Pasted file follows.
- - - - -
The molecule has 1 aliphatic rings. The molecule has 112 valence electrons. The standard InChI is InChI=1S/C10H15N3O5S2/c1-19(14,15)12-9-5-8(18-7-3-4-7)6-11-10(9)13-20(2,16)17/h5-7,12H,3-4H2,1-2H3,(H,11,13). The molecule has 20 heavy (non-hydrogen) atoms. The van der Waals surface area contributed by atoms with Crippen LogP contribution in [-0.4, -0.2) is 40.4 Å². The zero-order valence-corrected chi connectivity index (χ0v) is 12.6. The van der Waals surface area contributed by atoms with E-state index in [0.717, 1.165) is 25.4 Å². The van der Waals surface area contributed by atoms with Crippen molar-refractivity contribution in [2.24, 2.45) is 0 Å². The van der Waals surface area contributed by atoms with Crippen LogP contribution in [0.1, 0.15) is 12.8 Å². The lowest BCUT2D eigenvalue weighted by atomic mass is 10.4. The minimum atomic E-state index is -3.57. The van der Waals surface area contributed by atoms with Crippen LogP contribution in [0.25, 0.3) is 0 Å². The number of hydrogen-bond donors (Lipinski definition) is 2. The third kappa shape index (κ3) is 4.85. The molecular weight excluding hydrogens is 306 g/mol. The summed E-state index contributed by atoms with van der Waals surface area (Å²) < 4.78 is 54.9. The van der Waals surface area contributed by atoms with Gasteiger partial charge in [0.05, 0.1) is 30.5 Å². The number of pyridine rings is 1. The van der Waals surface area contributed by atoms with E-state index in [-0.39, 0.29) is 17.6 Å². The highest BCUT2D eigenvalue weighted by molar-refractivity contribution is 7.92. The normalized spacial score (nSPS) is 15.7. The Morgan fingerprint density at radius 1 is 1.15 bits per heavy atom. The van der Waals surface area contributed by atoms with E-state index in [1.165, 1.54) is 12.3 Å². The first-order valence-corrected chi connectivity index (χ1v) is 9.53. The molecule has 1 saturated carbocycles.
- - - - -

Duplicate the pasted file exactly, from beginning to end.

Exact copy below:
The molecule has 1 aliphatic rings. The molecule has 112 valence electrons. The standard InChI is InChI=1S/C10H15N3O5S2/c1-19(14,15)12-9-5-8(18-7-3-4-7)6-11-10(9)13-20(2,16)17/h5-7,12H,3-4H2,1-2H3,(H,11,13). The molecule has 20 heavy (non-hydrogen) atoms. The van der Waals surface area contributed by atoms with Crippen LogP contribution in [-0.4, -0.2) is 40.4 Å². The zero-order valence-corrected chi connectivity index (χ0v) is 12.6. The van der Waals surface area contributed by atoms with E-state index in [0.717, 1.165) is 25.4 Å². The van der Waals surface area contributed by atoms with Crippen molar-refractivity contribution in [2.24, 2.45) is 0 Å². The van der Waals surface area contributed by atoms with Crippen LogP contribution in [0.1, 0.15) is 12.8 Å². The lowest BCUT2D eigenvalue weighted by atomic mass is 10.4. The minimum atomic E-state index is -3.57. The van der Waals surface area contributed by atoms with Crippen LogP contribution in [0.25, 0.3) is 0 Å². The number of hydrogen-bond donors (Lipinski definition) is 2. The third kappa shape index (κ3) is 4.85. The molecular weight excluding hydrogens is 306 g/mol. The summed E-state index contributed by atoms with van der Waals surface area (Å²) < 4.78 is 54.9. The van der Waals surface area contributed by atoms with Gasteiger partial charge in [0.05, 0.1) is 30.5 Å². The number of pyridine rings is 1. The van der Waals surface area contributed by atoms with E-state index in [-0.39, 0.29) is 17.6 Å². The highest BCUT2D eigenvalue weighted by molar-refractivity contribution is 7.92. The normalized spacial score (nSPS) is 15.7. The Morgan fingerprint density at radius 1 is 1.15 bits per heavy atom. The van der Waals surface area contributed by atoms with E-state index in [1.165, 1.54) is 12.3 Å². The first-order valence-corrected chi connectivity index (χ1v) is 9.53. The molecule has 1 saturated carbocycles.